There is an interesting and dynamic commentary about the relationships between men and women, where women can hear and see visualizations of men’s thoughts (their insecurities, doubts, fears and desires) and what that would ultimately lead to. However, the screenplay barely scratches the surface of this. It’s evident that this theme, character development and other aspects of the world-building were meant to be explored more in future films, but “Chaos Walking” cannot walk on its own. Not even the two leads can keep this project afloat, as their characters have practically zero chemistry together and we are never able to buy into their romance. Moments of intended levity created by Todd’s inner thoughts in front of Viola are meant to be endearing and playfully comedic but they instead come off as cringeworthy and pathetic. By the time we get to the end of the film and Viola has started to fall for Todd, we still don’t really seem to understand why other than she’s thinly written, he’s taken off his clothes in front of her and…they’re both good looking so, why not? Holland’s acting is hindered by the fact that most of his dialogue is not actually spoken by him but visualized and heard through “the Noise,” a visual effect that simulates the character’s inner thoughts for others to see and hear. If the volume had been turned down and all we were doing was watching Holland’s facial reactions to try and get any kind of a window into the soul of this character, we wouldn’t find it. While it’s unclear if his hallow and unexpressive work is his fault, the screenplay’s fault, or Liman’s fault, the fact of the matter is, it’s never a good sign when the character you care about the most is the dog that is accompanying your two big blockbuster protagonists.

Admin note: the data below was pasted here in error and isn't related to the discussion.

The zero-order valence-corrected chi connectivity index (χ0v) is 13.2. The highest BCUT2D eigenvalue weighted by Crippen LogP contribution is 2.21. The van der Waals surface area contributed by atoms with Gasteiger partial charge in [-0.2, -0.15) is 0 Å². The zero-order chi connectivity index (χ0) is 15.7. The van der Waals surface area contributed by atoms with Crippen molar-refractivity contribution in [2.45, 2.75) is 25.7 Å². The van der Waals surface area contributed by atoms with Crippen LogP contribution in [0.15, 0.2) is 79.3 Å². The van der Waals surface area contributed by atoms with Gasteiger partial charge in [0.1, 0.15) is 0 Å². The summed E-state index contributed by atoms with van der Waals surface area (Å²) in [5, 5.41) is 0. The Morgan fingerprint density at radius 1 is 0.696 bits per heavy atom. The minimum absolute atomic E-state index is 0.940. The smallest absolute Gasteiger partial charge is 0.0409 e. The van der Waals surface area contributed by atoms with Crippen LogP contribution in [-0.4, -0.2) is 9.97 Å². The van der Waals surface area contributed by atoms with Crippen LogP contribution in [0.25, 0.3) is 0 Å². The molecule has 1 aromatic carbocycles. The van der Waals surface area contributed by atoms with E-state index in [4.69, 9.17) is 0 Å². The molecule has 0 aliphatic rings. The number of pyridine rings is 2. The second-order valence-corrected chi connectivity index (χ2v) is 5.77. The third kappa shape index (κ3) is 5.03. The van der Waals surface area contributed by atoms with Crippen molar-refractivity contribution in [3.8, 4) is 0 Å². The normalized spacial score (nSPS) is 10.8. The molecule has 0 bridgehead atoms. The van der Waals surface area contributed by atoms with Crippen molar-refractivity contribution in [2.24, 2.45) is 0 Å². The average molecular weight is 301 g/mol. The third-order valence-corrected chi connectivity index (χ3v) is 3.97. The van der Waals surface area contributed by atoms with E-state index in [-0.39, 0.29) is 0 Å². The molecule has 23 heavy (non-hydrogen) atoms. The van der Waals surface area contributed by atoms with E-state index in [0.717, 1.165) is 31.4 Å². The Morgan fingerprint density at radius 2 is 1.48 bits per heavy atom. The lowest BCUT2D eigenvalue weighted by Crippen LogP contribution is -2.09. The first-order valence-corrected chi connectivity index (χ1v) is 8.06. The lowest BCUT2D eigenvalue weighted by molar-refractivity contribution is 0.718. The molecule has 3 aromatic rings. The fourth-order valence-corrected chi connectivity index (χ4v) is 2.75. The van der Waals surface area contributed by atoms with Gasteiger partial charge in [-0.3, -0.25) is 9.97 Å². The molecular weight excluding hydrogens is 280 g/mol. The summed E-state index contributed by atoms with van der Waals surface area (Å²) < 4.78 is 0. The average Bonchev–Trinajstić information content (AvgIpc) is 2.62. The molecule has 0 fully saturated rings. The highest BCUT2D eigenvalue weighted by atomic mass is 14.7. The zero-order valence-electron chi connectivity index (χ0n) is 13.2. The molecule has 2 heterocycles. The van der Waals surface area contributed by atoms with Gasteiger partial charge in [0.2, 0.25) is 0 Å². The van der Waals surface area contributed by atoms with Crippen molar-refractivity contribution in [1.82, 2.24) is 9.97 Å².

“Chaos Walking” had a ton of potential. Had the film not experienced its troubled production history, which continued to delay its release, it’s possible we could’ve seen big box office returns for this movie if it were released pre-COVID. However, the final product would still be the same in terms of overall quality: undercooked and conventional. Considering the production design is already limited by being set on a forest planet, there’s a lack of imaginative costumes and dazzling visual effects; this is a science fiction film relying on the star-power of its two leads and less on its crafts to deliver a new franchise. It stumbled, it fell and it’s probably not getting back up.
THE FINAL SCORE
THE GOOD – An intriguing premise with world-building that could’ve led to something greater. At least it’s short.
THE BAD – Zero chemistry between its leads. Unimaginative crafts. “The Noise” is distracting and comically bad at times. Unfulfilling writing that was clearly relying on future sequels to flesh out its ideas, which will now probably not come.